- China reopens its borders, lifting jittery stocks in quiet holiday week
- Improved sentiment hurts dollar and yen; latter also weighed by Kuroda
- Oil extends gains on China news and US winter storm disruption
China scraps quarantine rules, helps spread some festive joy
Risk appetite was on the rise on Tuesday following China’s announcement yesterday that inbound travellers will no longer have to quarantine as of next month. The decision comes even as daily infections continue to surge across many parts of China and is another indication that Beijing plans to press ahead with unwinding its controversial zero-Covid policy.
Reports of hospitals in major cities like Beijing and Shanghai being overwhelmed had raised concerns among investors that authorities would reverse some of the recent relaxation of Covid curbs. But this latest measure suggests China is finally joining the global community in learning to live with the virus – something that is music to the markets’ ears.
Amid the very real possibility of recession in Europe and America and fears about overtightening by the Fed, the return of strict lockdowns in China in recent weeks had added to the doom and gloom around the outlook. And even though it’s likely that it will take a few weeks for Chinese consumers to start spending again and for the supply disruptions to abate due to the current high infection rate, this latest development has lifted the uncertainty about zero-Covid making a possible comeback, buoying risk assets.
Stocks rebound but still headed for big yearly losses
The headlines about China have injected some much needed positive momentum into equity markets as many traders return from the long Christmas weekend. The major indices in Asia and Europe that are trading today are all edging higher and US futures are up too, adding to Friday’s modest gains when the S&P 500 managed to nearly wipe out the week’s losses.
December has been a dreadful month for Wall Street, as investors have struggled to make sense of the data. Friday’s PCE inflation numbers offered more relief that price pressures are easing in the United States, while consumption growth almost ground to a halt. But with jobless claims still pointing to a very tight labour market, investors are finally heeding the message that the Fed won’t alter course until inflation is a lot closer to its 2% target.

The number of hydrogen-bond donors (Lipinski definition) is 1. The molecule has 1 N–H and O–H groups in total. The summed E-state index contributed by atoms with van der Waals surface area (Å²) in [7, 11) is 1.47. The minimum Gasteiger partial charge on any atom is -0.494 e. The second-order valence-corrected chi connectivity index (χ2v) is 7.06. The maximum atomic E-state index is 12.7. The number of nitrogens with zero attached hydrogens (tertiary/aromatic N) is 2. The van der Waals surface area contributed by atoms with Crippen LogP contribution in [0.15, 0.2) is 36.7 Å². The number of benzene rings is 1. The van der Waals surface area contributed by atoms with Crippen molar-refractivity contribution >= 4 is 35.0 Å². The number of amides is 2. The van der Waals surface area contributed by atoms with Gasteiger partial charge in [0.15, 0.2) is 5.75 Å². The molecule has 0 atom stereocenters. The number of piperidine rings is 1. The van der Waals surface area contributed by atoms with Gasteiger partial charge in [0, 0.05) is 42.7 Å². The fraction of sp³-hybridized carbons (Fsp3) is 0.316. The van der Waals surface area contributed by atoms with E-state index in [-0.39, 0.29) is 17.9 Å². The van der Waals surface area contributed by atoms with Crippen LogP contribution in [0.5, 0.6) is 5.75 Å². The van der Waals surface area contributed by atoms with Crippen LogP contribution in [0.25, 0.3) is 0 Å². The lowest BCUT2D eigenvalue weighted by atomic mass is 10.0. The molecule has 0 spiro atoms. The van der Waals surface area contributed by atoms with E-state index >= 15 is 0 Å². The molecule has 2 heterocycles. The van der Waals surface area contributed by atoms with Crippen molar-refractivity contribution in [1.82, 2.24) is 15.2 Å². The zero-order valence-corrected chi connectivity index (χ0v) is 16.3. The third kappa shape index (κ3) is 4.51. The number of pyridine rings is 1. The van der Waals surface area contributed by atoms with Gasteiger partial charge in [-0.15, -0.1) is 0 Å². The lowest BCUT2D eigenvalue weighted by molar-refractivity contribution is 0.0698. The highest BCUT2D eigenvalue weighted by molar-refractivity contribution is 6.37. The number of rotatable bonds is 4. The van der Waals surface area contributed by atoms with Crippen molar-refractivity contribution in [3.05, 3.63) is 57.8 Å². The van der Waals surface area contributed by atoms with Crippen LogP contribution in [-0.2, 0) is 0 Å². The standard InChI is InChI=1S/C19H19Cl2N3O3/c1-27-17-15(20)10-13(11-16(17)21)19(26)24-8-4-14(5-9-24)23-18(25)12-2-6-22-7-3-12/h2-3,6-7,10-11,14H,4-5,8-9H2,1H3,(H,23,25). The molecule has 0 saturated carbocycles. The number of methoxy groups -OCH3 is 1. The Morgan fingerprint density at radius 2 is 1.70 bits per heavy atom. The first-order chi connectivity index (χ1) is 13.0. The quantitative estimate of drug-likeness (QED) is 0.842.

Even the encouraging drop in consumer inflation expectations as highlighted in the University of Michigan’s preliminary survey readings on Friday failed to set the markets alight, although it did contribute to Wall Street’s bounce back.
With volumes expected to remain thin for much of the week and not a lot on the agenda, a further recovery is possible in the remaining trading days of the year on the back of today’s optimism. But any rebound is unlikely to be sufficient in preventing stock markets from finishing the year with the worst losses since 2008.
Dollar and yen on the backfoot
The brighter mood weighed on the safe-haven US dollar and Japanese yen, while the risk-sensitive Australian dollar led the gainers. The aussie is trading near two-week highs as the Australian economy is set to enjoy a substantial boost from China reopening its borders, both in the form of more tourists and higher exports.
The Japanese economy also stands to benefit from Chinese tourists, but Bank of Japan Governor Haruhiko Kuroda put a dampener on yen bulls yesterday by pushing back against the view that the widening of the yield band amounted to the first step towards an exit from ultra-easy policy.
The dollar was last trading about 0.2% firmer against the yen but was weaker by about 0.3% against a basket of currencies.
Oil rallies on demand and supply shifts
In commodities, gold took full advantage of the softer greenback to jump back above $1,800/oz and oil prices rose too. Oil futures ended last week on a high note after Russia signalled that it may slash output by 500,000-700,000 barrels per day (bpd) in 2023 if other countries comply with the West’s price cap.
Adding to oil’s upside on Tuesday is the improved demand outlook for China, while the arctic weather in the US, which has hit oil and gas output as well as forced the closure of refineries, is further helping extend the rebound from the early December lows.
WTI futures are back above $80 a barrel today, the highest in three weeks.